[su_dropcap style=”flat”]M[/su_dropcap]ANY OF YOU may have heard of this leadership story. Yet it’s as relevant today and in the past.
A man came across three masons who were working at chipping chunks of granite from large blocks. The first seemed unhappy at his job, chipping away and frequently looking at his watch.
When the man asked what it was that he was doing, the first mason responded, rather curtly, “I’m hammering this stupid rock, and I can’t wait ’til 5 when I can go home.”[su_spacer]
A second mason, seemingly more interested in his work, was hammering diligently and when asked what it was that he was doing, answered, “Well, I’m molding this block of rock so that it can be used with others to construct a wall. It’s not bad work, but I’ll sure be glad when it’s done.”[su_spacer]
A third mason was hammering at his block fervently, taking time to stand back and admire his work. He chipped off small pieces until he was satisfied that it was the best he could do. When he was questioned about his work he stopped, gazed skyward and proudly proclaimed, “I’m building a cathedral!”[su_spacer]
Three people, three different attitudes, all doing the same job. Which of the three describes your people?
Do You Want Them to be Cathedral Builders?
That requires an unwavering commitment by you to bring out the best in your staff. Here’s how:
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1. Connect with everyone who reports to you on a daily basis. You my say that’s impractical or impossible. I say that’s the job of a manager – to get things done through others. Your role is to listen, engage, motivate and challenge your people, not to simply manage tasks, paper or projects. With voice mails, e-mails, pagers, cellphones, etc. you can quickly check in to see how things are going and give a brief news or updates. Yes in person is great, but that’s not always necessary. It’s the frequency and the showing of interest that counts.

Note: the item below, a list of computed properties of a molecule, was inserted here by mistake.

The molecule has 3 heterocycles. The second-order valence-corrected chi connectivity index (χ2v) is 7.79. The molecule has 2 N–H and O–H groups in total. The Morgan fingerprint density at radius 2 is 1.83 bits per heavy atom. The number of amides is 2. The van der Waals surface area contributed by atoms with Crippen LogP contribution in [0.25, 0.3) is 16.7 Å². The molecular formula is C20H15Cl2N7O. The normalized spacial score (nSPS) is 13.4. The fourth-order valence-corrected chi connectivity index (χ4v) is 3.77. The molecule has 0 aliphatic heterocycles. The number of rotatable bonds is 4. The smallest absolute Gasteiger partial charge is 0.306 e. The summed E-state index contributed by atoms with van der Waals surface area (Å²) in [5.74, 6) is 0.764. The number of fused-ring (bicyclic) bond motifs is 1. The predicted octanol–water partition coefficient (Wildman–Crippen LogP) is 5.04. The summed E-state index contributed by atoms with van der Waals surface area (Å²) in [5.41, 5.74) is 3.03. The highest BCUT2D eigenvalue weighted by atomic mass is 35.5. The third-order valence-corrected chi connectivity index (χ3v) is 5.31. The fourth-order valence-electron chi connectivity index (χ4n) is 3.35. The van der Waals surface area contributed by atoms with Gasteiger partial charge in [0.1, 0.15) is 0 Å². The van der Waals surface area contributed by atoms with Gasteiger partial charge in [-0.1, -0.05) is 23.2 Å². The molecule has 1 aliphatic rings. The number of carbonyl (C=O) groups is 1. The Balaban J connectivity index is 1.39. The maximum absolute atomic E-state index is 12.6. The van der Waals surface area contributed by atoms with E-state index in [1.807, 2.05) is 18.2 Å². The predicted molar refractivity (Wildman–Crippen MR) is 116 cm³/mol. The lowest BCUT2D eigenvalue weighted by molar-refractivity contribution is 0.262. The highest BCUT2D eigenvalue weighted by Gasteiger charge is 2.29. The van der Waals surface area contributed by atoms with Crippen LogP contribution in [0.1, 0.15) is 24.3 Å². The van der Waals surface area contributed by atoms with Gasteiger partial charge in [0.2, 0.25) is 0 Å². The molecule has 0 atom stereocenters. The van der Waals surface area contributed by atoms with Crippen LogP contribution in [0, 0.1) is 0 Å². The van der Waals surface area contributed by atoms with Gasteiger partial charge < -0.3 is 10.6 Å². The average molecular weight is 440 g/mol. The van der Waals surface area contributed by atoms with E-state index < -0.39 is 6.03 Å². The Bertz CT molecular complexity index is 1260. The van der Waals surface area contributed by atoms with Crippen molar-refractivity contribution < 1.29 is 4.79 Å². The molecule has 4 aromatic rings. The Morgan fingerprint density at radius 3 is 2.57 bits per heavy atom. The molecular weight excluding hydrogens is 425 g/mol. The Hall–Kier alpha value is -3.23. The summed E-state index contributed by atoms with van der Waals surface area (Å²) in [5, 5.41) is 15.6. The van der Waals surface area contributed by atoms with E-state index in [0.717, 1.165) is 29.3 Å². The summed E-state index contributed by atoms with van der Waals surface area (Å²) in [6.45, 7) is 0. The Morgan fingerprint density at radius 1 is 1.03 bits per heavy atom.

2. Spend more time with those individuals who are performing very well. There is a tendency to spend less time with your top performers and more time with your poor or marginal performers. Not wise! What you want to avoid is to have your top performers thinking: “What do I have to do to get attention around here?” We know different people are motivated by different things. However everyone, including top performers, enjoy recognition for good work. So give it to them.
3. Create an environment conducive to high performance. If your people don’t show up for work or show up turned off or tuned out, you accomplish nothing. Achieving results is very important, but getting there should be energizing for everyone, not draining. Everyone should feel motivated to do their best. See yourself as a partner and a coach to your people and not only as their boss.
4. Let your people know the value and contribution of their work. Recognize that most people instinctively have a personal need to participate and contribute in their jobs in order to achieve personal pride and satisfaction. Give them the opportunity to show their abilities and help them clearly understand how they can return the organization’s investment in them. By doing this you build their pride in their job and the company.[/message][su_spacer]
[su_box title=”SMART MOVES TIP” style=”glass” box_color=”#2f598a”]The key to employee coaching is giving effective feedback. Feedback is information about performance that leads to the person changing poor performance or continuing good performance. There are two major types of feedback:[su_spacer]
Corrective – which is intended to be problem solving. It lets people know what should be improved and how to make the improvement. Its purpose is to help the person perform better the next time.
Positive – which is intended to be encouraging. It lets people know what they’ve done well and recognizes or rewards them for it. Its purpose is to motivate the person to maintain or even increase the performance.[/su_box]